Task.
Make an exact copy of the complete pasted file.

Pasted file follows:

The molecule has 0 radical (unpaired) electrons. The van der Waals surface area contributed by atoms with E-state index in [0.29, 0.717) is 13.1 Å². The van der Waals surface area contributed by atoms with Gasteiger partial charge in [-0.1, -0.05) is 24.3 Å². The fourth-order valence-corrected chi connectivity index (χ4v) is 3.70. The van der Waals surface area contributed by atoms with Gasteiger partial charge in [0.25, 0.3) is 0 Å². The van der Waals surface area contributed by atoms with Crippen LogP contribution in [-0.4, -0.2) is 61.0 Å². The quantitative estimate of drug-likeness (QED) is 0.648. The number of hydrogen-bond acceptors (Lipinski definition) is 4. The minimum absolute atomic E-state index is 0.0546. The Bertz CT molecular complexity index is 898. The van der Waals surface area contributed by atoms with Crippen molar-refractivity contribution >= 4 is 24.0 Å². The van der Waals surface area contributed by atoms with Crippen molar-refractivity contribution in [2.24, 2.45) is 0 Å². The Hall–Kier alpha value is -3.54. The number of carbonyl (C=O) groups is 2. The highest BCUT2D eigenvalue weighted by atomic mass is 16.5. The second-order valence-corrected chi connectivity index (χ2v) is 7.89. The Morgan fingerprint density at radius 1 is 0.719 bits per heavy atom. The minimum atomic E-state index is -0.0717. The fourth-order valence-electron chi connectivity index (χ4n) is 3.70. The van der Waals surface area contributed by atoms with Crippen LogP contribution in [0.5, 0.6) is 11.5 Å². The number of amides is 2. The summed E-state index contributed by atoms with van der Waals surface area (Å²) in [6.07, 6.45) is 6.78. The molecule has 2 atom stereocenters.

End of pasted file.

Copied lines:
The molecule has 0 radical (unpaired) electrons. The van der Waals surface area contributed by atoms with E-state index in [0.29, 0.717) is 13.1 Å². The van der Waals surface area contributed by atoms with Gasteiger partial charge in [-0.1, -0.05) is 24.3 Å². The fourth-order valence-corrected chi connectivity index (χ4v) is 3.70. The van der Waals surface area contributed by atoms with Gasteiger partial charge in [0.25, 0.3) is 0 Å². The van der Waals surface area contributed by atoms with Crippen LogP contribution in [-0.4, -0.2) is 61.0 Å². The quantitative estimate of drug-likeness (QED) is 0.648. The number of hydrogen-bond acceptors (Lipinski definition) is 4. The minimum absolute atomic E-state index is 0.0546. The Bertz CT molecular complexity index is 898. The van der Waals surface area contributed by atoms with Crippen molar-refractivity contribution >= 4 is 24.0 Å². The van der Waals surface area contributed by atoms with Crippen molar-refractivity contribution in [2.24, 2.45) is 0 Å². The Hall–Kier alpha value is -3.54. The number of carbonyl (C=O) groups is 2. The highest BCUT2D eigenvalue weighted by atomic mass is 16.5. The second-order valence-corrected chi connectivity index (χ2v) is 7.89. The Morgan fingerprint density at radius 1 is 0.719 bits per heavy atom. The minimum atomic E-state index is -0.0717. The fourth-order valence-electron chi connectivity index (χ4n) is 3.70. The van der Waals surface area contributed by atoms with Crippen LogP contribution in [0.5, 0.6) is 11.5 Å². The number of amides is 2. The summed E-state index contributed by atoms with van der Waals surface area (Å²) in [6.07, 6.45) is 6.78. The molecule has 2 atom stereocenters.